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4 Factors Causing Middle Eastern Countries to Become Uninhabitable

by Jangira Lewis Middle East Oct 18th 202111 mins
4 Factors Causing Middle Eastern Countries to Become Uninhabitable

Middle Eastern countries will be among the first in the world to be deemed unfit for human life, with studies showing that we could see the possibility of cities being completely wiped out by 2050. Despite temperatures set to reach 50°C, climate change is not the only major factor causing the Middle East and North Africa (MENA) region to be uninhabitable. Redundant policies, ineffective governments, war and civil unrest are the three other factors driving this once prosperous water-rich region to a state of inhabitability. 


Ample evidence has been published indicating that Middle Eastern countries will be the region that climate change will hit the hardest. Currently known as the most water-stressed region in the world, water scarcity is having an alarming impact on the region and unless swift action is taken, it is likely the region will be unfit for human life within the next few decades. 

The MENA region is a sensitive region due to a wide range of factors. Not only does its hot-dry climate leave it in a bad position from a global warming perspective, but corruption, redundant policies, government mismanagement, civil unrest and war are other issues severely affecting the living populations of these regions. 

A study by Climate Central’s Scott Kulp and Benjamin Strauss, published in Nature Communications, found that Middle Eastern countries are estimated to completely lose major coastal cities due to the rising sea levels. It found that Basra, the second-largest city in Iraq, could be mostly underwater by 2050. John Castellaw, a retired Marine Corps lieutenant general who was chief of staff for United States Central Command during the Iraq War believes that if this were to happen, then the effects could be felt well beyond Iraq’s borders. Surrounding countries and their further political conflict and civil unrest are factors that need to be seriously taken into consideration. Further loss of land to rising waters there “threatens to drive further social and political instability in the region, which could reignite armed conflict and increase the likelihood of terrorism,” said General Castellaw. “So this is far more than an environmental problem. It’s a humanitarian, security and possibly military problem too.”

Climate Change

Due to the Tigris and Euphrates rivers in the East, and the River Nile in the West, the Middle Eastern countries and regions in North Africa are geographically in a water-rich region. Despite this however, water scarcity is a pressing issue here. The large rivers, such as the Tigris river and Lake Urmia, running throughout the countries within the Middle East are gradually losing more of their annual flow. The lack of rainfall, high temperatures and evaporation-rates due to climate change are causing the shrinking of these important rivers.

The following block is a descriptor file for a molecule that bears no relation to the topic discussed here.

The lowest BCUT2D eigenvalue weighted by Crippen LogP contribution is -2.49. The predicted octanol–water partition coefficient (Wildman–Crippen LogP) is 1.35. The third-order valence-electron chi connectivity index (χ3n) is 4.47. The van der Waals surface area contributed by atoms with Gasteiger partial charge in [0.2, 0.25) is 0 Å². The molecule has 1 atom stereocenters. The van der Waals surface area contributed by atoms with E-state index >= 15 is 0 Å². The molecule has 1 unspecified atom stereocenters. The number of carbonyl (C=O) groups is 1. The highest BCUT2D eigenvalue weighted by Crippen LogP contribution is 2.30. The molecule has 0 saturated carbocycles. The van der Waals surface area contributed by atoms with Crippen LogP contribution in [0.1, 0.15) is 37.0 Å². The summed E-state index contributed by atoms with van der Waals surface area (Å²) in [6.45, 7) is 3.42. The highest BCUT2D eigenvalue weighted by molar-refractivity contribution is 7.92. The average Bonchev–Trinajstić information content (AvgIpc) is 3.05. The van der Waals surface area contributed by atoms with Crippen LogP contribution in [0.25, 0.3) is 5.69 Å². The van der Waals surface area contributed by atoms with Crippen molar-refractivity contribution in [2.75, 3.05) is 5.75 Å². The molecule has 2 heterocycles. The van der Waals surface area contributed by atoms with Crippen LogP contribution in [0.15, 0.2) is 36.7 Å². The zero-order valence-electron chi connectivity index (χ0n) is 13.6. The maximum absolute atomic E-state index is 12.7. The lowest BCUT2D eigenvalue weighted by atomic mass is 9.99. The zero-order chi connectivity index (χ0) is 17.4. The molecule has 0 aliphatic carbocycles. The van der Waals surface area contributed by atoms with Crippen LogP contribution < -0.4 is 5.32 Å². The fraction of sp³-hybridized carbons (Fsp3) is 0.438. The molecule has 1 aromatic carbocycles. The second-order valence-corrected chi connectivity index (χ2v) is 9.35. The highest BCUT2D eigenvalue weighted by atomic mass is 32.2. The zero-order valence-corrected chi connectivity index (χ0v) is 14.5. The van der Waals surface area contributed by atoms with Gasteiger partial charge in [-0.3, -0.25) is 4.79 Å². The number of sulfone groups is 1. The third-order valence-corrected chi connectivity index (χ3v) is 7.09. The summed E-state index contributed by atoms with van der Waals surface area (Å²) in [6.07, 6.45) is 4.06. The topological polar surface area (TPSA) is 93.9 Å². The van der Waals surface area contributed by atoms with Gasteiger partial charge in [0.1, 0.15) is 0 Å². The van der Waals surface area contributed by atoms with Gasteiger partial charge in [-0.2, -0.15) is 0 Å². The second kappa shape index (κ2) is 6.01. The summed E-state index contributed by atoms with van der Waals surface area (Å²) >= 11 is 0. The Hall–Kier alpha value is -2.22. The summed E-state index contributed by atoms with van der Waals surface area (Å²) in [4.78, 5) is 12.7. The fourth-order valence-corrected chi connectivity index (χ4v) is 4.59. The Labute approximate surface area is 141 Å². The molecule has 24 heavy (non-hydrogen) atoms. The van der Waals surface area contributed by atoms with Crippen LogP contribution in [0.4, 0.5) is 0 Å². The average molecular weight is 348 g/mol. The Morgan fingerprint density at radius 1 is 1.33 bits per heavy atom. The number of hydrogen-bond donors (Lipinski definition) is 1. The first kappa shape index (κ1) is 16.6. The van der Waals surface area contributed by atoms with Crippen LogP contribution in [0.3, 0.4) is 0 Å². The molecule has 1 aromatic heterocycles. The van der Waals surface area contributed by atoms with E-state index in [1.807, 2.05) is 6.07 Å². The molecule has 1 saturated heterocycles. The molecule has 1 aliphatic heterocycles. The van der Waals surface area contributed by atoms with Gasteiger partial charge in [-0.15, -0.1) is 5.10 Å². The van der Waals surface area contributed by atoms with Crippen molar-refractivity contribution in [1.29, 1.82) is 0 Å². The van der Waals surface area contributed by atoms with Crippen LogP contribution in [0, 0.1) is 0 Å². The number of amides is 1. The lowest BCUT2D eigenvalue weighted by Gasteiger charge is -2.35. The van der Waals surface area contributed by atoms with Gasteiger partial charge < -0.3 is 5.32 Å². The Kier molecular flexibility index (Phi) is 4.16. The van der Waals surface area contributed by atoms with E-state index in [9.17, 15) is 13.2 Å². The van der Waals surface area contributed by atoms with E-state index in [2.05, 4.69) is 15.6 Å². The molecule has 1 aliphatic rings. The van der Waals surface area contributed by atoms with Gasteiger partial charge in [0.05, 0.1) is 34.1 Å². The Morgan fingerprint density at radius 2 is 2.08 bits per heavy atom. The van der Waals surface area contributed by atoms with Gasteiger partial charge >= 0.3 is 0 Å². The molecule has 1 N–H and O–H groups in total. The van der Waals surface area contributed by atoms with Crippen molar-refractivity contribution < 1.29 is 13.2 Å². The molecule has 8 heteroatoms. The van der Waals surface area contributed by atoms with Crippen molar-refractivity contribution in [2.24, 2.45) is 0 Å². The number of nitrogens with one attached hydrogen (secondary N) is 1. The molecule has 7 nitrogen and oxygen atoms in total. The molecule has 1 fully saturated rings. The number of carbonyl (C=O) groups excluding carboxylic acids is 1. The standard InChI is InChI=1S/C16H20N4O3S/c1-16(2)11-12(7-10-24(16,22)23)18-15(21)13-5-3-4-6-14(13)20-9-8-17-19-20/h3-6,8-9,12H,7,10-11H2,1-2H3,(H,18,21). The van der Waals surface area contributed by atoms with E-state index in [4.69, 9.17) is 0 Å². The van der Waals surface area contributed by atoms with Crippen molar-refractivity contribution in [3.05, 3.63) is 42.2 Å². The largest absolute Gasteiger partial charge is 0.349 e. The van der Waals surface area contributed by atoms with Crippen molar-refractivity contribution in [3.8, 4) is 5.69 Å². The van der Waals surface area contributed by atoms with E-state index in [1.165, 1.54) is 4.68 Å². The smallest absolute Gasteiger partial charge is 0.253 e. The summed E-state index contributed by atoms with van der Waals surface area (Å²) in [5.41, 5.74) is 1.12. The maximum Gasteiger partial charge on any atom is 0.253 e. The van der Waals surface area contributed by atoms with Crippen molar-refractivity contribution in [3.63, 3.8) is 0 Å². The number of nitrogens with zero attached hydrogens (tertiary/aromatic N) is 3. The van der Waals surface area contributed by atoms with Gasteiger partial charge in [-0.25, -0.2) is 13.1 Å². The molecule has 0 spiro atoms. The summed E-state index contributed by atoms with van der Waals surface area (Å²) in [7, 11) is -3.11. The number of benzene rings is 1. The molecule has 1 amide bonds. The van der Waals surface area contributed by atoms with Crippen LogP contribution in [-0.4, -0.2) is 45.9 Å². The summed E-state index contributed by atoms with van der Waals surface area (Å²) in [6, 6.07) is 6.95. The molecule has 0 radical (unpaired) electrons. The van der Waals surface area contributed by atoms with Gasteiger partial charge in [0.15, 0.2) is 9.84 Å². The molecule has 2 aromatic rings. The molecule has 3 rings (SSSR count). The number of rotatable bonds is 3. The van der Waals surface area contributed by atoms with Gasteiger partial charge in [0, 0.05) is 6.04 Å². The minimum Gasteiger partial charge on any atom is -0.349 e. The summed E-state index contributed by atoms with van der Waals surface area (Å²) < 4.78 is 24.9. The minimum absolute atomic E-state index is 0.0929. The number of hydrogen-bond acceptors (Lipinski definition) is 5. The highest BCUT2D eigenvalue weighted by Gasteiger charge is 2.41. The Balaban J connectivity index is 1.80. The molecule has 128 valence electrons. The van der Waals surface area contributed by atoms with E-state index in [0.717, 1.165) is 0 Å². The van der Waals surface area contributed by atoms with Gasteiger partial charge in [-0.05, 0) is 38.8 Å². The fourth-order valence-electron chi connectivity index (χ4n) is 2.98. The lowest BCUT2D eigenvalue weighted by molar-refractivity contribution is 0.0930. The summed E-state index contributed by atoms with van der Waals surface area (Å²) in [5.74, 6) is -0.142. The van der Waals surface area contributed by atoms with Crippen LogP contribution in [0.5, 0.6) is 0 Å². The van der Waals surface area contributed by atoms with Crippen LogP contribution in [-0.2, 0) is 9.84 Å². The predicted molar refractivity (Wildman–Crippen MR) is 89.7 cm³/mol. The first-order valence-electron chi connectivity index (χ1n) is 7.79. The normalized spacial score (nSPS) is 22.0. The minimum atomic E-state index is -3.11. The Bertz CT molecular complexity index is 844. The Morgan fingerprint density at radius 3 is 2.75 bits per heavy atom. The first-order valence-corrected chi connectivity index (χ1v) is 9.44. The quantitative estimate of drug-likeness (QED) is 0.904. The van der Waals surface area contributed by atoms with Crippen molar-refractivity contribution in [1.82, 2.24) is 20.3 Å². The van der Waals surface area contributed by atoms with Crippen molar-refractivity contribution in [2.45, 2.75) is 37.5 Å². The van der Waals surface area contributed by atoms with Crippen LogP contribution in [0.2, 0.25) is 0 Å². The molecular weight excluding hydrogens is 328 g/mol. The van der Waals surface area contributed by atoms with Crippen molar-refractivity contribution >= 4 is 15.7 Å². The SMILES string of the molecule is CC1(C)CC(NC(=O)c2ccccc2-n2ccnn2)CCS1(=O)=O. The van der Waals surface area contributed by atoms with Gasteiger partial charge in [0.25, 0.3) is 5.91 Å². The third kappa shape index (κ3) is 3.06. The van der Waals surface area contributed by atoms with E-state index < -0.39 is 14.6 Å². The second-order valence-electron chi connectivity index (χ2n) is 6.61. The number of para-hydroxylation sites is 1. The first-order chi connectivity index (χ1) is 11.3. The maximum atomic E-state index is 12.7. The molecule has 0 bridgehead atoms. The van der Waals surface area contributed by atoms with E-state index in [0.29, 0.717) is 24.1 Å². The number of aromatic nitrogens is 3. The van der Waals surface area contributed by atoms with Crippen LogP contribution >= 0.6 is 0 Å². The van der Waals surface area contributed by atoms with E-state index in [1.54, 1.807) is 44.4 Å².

We see this process happening to Lake Urmia, one of the Middle East’s biggest lakes, which demise over the past few years has been increasing due to the detrimental effects of global warming. This once prosperous lake where people would bathe, has now halved in size. According to the Department of Environmental Protection of West Azerbaijan, the lake’s size has decreased from 5,400 square kilometres (2,085 square miles) in the 1990s to just 2,500 square kilometres (965 square miles) today. They have expressed concerns that this lake that once provided this province with a local thriving tourist economy will disappear entirely.

This is also the case for the Sirwan river in Iraq. This once abundant river beginning in Iran and running along the border of Iraq and Iraq’s semi-autonomous Kurdistan region is now dotted with measuring poles showing where water once reached.

Droughts have also become a serious issue within the Middle Eastern countries and Africa. As the UN warned in 2017, severe droughts have contributed to the worst humanitarian crisis since World War Two. They can have severe effects on populations inhabiting the region, as they will be deprived of drinking and agricultural water. On the other side of the spectrum, climate change can also cause extreme rainfall. This can be detrimental, as such severe rainfall can be the cause of floods like those seen in China, Germany and Belgium this year.  

Water scarcity can have a ripple-effect and cause other types of issues for the populations, such as disrupting the flow of electricity. Regions suffering from no water-flow dams would have essential infrastructures in local communities severely impacted, such as with the running of health facilities. 

Intense evaporation-rates caused by the heating of the oceans have also caused lakes to become hypersaline. A lake becoming hypersaline occurs when the salt concentration increases due to the water content from the river evaporating. This can cause many problems for farmers, as their crops can be damaged if the water from the river is being used for irrigation purposes. 

The future of the Middle East is looking bleak. Scientists from the UN Intergovernmental Panel for Climate Change have published projections predicting that the winters in Middle Eastern countries will gradually get dryer the more the world’s surface warms. While the summers will be wetter, the heat is expected to offset its water gains. 

Need for Modern Policies